Police arrest volunteer doctors near Taksim Square, Istanbul

Police arrest volunteer doctors near Taksim Square, Istanbul.
Photograph via Ataturk

The world has been watching the Turkish protests with interest over the last two weeks, as a country which many saw as a possible model for post-Arab Spring democracies crush peaceful protests with violence. However, it is the arrests of lawyers, journalists, and doctors who were helping protesters or uncovering police brutality that best demonstrate Prime Minister Erdogan’s authoritarian roots.

The international press have been showing images of peaceful protesters being knocked off their feet by high pressure water cannons and the clouds of tear gas over Taksim Square for the last two weeks. However, it is the ease with which Erdogan’s government managed to censor the national Turkish press, announce the possibility of using the army to quell further protest, and arrest journalists, lawyers, and doctors for helping the protesters, that really demonstrates its darker authoritarian tendencies.

Even before the recent outbreak of protests, Reporters Without Borders called Turkey the “world’s biggest prison for journalists” with 72 media personnel imprisoned. The current protests are only pushing that number higher, as the AKP government attempts to stem to flow of information about widespread discontent with their rule across the country. They have even forced Hayat TV offline, for what the editor believes to be their coverage of the protests in Taksim Square and Gezi Park, a news story that was oddly left out of most Turkish national news coverage.

Last week the government rounded up and arrested 73 lawyers who were protesting at the Istanbul courthouse over the treatment of protesters and the lack of legal due process in their arrests. This is in addition to the 32 lawyers previously jailed for alleged representing groups that Erdogan’s government deemed “extremist”, who are still awaiting trial. The arrest of lawyers for the actions of their clients, however distasteful, is an assault on the rule of law where everyone should be awarded a fair trial. With lawyers fearing jail for working with protesters, many of those arrested for taking part in the peaceful protests over the last two weeks, now may not be able to put together a proper legal defence.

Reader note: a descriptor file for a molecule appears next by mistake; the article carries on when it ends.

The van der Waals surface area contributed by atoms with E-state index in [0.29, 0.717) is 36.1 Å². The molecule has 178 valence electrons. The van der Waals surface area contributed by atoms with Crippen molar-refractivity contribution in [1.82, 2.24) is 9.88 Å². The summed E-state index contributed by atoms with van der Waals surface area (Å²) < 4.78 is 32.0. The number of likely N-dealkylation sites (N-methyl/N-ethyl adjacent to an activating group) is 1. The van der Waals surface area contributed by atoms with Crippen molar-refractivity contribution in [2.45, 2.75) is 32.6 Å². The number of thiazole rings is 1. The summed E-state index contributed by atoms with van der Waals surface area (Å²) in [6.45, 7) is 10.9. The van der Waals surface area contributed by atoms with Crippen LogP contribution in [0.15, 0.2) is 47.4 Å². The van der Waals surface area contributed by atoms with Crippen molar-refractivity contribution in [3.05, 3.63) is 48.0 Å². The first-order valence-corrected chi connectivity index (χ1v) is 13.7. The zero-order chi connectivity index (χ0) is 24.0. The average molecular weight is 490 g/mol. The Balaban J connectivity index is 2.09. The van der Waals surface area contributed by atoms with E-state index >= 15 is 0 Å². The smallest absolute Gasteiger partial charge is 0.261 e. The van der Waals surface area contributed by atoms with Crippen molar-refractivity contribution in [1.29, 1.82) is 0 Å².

Now it appears that the Turkish government are going after doctors that helped injured protesters both in hospitals and the make-shift field-hospitals set up in hotel lobbies around Taksim Square to treat the 7,500 injured in the protests. Turkish Medical Association (TBB) reported that the Turkish Health Ministry demanded a list of all doctors who had treated injured demonstrators, although the TBB has failed to co-operate with the demand. Nevertheless, during the protests a number of volunteer doctors wearing white coats were arrested on the spot in the makeshift field hospitals as they treated protesters with problems breathing after inhaling tear gas, or injuries from rubber bullets. Doctors from around Istanbul went on strike to protest against the arrest of their colleagues

With journalists, lawyers, and doctors facing prison for helping peaceful protesters, any semblance of a liberal democracy is rapidly evaporating and being replaced by worrying authoritarianism in the country in which the east meets the west.



  1. Why doesn’t NATO intervene here? Probably because these people are ACTUALLY protesting and don’t have oil.

    • Jenishinbollywood on

      They are a member of NATO i never heard of NATO attacking NATO. I hate Erdogan and hope he is imprisoned but that statement is just dumb.

  2. The most depressing thing is that this has been going on in Bahrain for a couple of years now without any sanctions from the international community. I doubt anything will happen to Erdogan and his AKP pals :(